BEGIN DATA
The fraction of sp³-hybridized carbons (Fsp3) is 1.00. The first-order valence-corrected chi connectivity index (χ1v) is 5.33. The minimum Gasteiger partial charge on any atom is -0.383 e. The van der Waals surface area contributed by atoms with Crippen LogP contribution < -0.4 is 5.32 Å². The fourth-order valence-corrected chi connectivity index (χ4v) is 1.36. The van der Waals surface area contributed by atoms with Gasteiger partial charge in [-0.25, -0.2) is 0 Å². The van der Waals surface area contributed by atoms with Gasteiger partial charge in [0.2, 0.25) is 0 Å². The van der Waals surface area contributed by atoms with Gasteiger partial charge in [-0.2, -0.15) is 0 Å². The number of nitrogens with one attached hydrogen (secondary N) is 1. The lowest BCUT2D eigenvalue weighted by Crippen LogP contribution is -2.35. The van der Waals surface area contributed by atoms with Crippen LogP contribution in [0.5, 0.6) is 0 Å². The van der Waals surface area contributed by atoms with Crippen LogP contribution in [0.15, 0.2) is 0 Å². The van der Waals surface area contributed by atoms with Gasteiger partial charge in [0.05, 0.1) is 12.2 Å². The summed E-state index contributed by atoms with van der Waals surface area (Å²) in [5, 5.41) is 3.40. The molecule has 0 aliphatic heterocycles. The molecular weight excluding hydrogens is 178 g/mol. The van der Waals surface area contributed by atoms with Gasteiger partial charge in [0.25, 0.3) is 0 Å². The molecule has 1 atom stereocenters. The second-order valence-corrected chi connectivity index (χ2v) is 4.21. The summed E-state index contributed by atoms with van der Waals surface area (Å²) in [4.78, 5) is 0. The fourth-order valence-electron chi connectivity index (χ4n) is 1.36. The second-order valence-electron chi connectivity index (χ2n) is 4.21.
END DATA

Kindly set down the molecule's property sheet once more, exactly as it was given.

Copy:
The fraction of sp³-hybridized carbons (Fsp3) is 1.00. The first-order valence-corrected chi connectivity index (χ1v) is 5.33. The minimum Gasteiger partial charge on any atom is -0.383 e. The van der Waals surface area contributed by atoms with Crippen LogP contribution < -0.4 is 5.32 Å². The fourth-order valence-corrected chi connectivity index (χ4v) is 1.36. The van der Waals surface area contributed by atoms with Gasteiger partial charge in [-0.25, -0.2) is 0 Å². The van der Waals surface area contributed by atoms with Gasteiger partial charge in [0.2, 0.25) is 0 Å². The van der Waals surface area contributed by atoms with Gasteiger partial charge in [-0.2, -0.15) is 0 Å². The number of nitrogens with one attached hydrogen (secondary N) is 1. The lowest BCUT2D eigenvalue weighted by Crippen LogP contribution is -2.35. The van der Waals surface area contributed by atoms with Crippen LogP contribution in [0.5, 0.6) is 0 Å². The van der Waals surface area contributed by atoms with Crippen LogP contribution in [0.15, 0.2) is 0 Å². The van der Waals surface area contributed by atoms with Gasteiger partial charge in [0.05, 0.1) is 12.2 Å². The summed E-state index contributed by atoms with van der Waals surface area (Å²) in [5, 5.41) is 3.40. The molecule has 0 aliphatic heterocycles. The molecular weight excluding hydrogens is 178 g/mol. The van der Waals surface area contributed by atoms with Gasteiger partial charge in [0.25, 0.3) is 0 Å². The molecule has 1 atom stereocenters. The second-order valence-corrected chi connectivity index (χ2v) is 4.21. The summed E-state index contributed by atoms with van der Waals surface area (Å²) in [4.78, 5) is 0. The fourth-order valence-electron chi connectivity index (χ4n) is 1.36. The second-order valence-electron chi connectivity index (χ2n) is 4.21.